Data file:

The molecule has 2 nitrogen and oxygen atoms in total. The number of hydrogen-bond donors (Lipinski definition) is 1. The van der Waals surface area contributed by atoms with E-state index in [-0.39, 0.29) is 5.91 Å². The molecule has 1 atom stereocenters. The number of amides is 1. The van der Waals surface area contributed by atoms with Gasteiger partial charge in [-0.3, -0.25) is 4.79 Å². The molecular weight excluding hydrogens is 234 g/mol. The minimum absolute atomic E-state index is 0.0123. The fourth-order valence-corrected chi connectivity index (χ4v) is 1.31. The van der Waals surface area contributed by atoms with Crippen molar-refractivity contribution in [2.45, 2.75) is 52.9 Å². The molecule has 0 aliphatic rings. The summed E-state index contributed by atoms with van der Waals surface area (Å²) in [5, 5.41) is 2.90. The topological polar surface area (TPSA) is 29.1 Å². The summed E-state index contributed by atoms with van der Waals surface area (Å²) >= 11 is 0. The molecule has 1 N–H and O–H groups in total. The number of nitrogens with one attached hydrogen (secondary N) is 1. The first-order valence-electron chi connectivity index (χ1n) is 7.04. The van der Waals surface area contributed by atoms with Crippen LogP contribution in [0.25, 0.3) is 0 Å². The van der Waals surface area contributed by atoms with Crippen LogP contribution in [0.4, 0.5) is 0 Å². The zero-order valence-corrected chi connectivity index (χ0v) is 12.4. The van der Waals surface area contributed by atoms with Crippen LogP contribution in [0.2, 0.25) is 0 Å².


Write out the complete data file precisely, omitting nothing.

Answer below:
The molecule has 2 nitrogen and oxygen atoms in total. The number of hydrogen-bond donors (Lipinski definition) is 1. The van der Waals surface area contributed by atoms with E-state index in [-0.39, 0.29) is 5.91 Å². The molecule has 1 atom stereocenters. The number of amides is 1. The van der Waals surface area contributed by atoms with Gasteiger partial charge in [-0.3, -0.25) is 4.79 Å². The molecular weight excluding hydrogens is 234 g/mol. The minimum absolute atomic E-state index is 0.0123. The fourth-order valence-corrected chi connectivity index (χ4v) is 1.31. The van der Waals surface area contributed by atoms with Crippen molar-refractivity contribution in [2.45, 2.75) is 52.9 Å². The molecule has 0 aliphatic rings. The summed E-state index contributed by atoms with van der Waals surface area (Å²) in [5, 5.41) is 2.90. The topological polar surface area (TPSA) is 29.1 Å². The summed E-state index contributed by atoms with van der Waals surface area (Å²) >= 11 is 0. The molecule has 1 N–H and O–H groups in total. The number of nitrogens with one attached hydrogen (secondary N) is 1. The first-order valence-electron chi connectivity index (χ1n) is 7.04. The van der Waals surface area contributed by atoms with Crippen LogP contribution in [0.25, 0.3) is 0 Å². The van der Waals surface area contributed by atoms with Crippen LogP contribution in [0.4, 0.5) is 0 Å². The zero-order valence-corrected chi connectivity index (χ0v) is 12.4. The van der Waals surface area contributed by atoms with Crippen LogP contribution in [0.2, 0.25) is 0 Å².